Mercury Orchestra | Bartók and Rózsa
Mercury Orchestra


Notes on the composers and the pieces
Miklós Rózsa

Return to Home Page

Béla Bartók

Béla Bartók: Concerto for Orchestra, Sz. 116, BB 123 (1943)

Béla Bartók (1881–1945) was a giant of 20th Century music and arguably the greatest composer from Hungary. His father was headmaster at an agricultural school and an amateur musician; his mother, an amateur pianist. After his father died, mother and son settled in Bratislava, where the boy had good opportunities for musical development. Bartók enrolled at the Royal Academy of Music in Budapest in 1899, graduated in 1903, and began a career as a piano soloist. In 1907, he replaced his piano teacher on the faculty of the Conservatory, where he taught until 1934.

Bartók discovered Franz Liszt and Richard Wagner in those early years and later Richard Strauss, whose music inspired him to become a serious composer. His early style was often Brahmsian, but the tone poem Kossuth returned him to his native roots. Around that time, he and Zoltan Kodály began a lifetime project studying and collecting Hungarian folk music. Rózsa called their work the “found[ing] of an authentic Hungarian nationalist style,” as opposed to that propagated by Lizst, a composer disdained by Rózsa, though admired by Bartók.
Kodály introduced Bartók to the music of Debussy, whose impressionism marked Bartók’s only opera, Bluebeard’s Castle, and Four Pieces for Orchestra. After the opera’s early failure, the discouraged composer concentrated on works based on folk music until the success of The Wooden Prince (1917) and the Second String Quartet rejuvenated him. Debussy’s ultimate influence appeared when Bartók turned to neoclassicism and a startling modernism in rhythm and harmony, all without abandoning his Hungarian roots. Though often identified with atonality, he never subscribed to the rigidity of Schoenberg’s system. Even so, he found gaining critical acceptance difficult. According to his Hungarian compatriot Miklós Rózsa,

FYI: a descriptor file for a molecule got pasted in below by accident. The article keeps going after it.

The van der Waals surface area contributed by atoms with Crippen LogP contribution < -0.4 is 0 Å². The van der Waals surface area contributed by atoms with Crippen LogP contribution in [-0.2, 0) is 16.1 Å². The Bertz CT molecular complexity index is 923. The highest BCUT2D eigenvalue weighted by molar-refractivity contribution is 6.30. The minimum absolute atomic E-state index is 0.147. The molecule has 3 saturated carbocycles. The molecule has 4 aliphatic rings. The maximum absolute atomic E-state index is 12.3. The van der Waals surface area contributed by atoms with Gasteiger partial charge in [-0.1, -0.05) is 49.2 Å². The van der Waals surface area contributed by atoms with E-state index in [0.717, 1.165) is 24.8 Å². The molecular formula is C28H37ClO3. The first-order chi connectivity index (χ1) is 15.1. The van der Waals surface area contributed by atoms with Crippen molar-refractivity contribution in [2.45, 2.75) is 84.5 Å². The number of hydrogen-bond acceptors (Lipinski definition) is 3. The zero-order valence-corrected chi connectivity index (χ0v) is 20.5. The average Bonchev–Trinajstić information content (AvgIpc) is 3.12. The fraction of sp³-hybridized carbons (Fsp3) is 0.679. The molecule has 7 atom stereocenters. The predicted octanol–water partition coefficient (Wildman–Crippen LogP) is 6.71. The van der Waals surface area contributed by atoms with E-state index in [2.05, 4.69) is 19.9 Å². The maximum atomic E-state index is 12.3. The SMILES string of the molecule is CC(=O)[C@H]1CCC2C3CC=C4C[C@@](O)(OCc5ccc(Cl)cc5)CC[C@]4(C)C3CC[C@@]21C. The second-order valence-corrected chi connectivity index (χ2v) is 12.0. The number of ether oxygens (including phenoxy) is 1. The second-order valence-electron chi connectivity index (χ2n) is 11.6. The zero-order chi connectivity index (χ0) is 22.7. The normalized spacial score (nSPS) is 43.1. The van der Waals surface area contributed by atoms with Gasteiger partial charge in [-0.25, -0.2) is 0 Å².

Kodály could…be tolerated, but Bartók was [considered] a madman. [In a concert of Bartók's Dance Suite, Kodály's Psalmus Hungaricus, and Dohnányi's Festival Overture] the public preferred the Dohnányi, the critics the Kodály, but few could find a good word to say for the Bartók. It was considered too eccentric and experimental. []

Dance Suite (1923) enhanced his reputation, but the failure of The Miraculous Mandarin’s 1924 premiere was a setback. Partly because his anti-fascist politics put him in conflict with the Hungarian regime and press, he started touring outside Hungary and through Europe, where his pianism and compositions enjoyed more success. That was especially true after appearances in Britain, where he was well received and respected. He also toured in the United States. In 1928, he premiered his First Piano Concerto in Cincinnati under former student Fritz Reiner and gave a recital with violinist Joseph Szigeti. The Third String Quartet earned more admiration. By the premiere of the Fourth Quartet in 1929, Bartók was a internationally respected figure.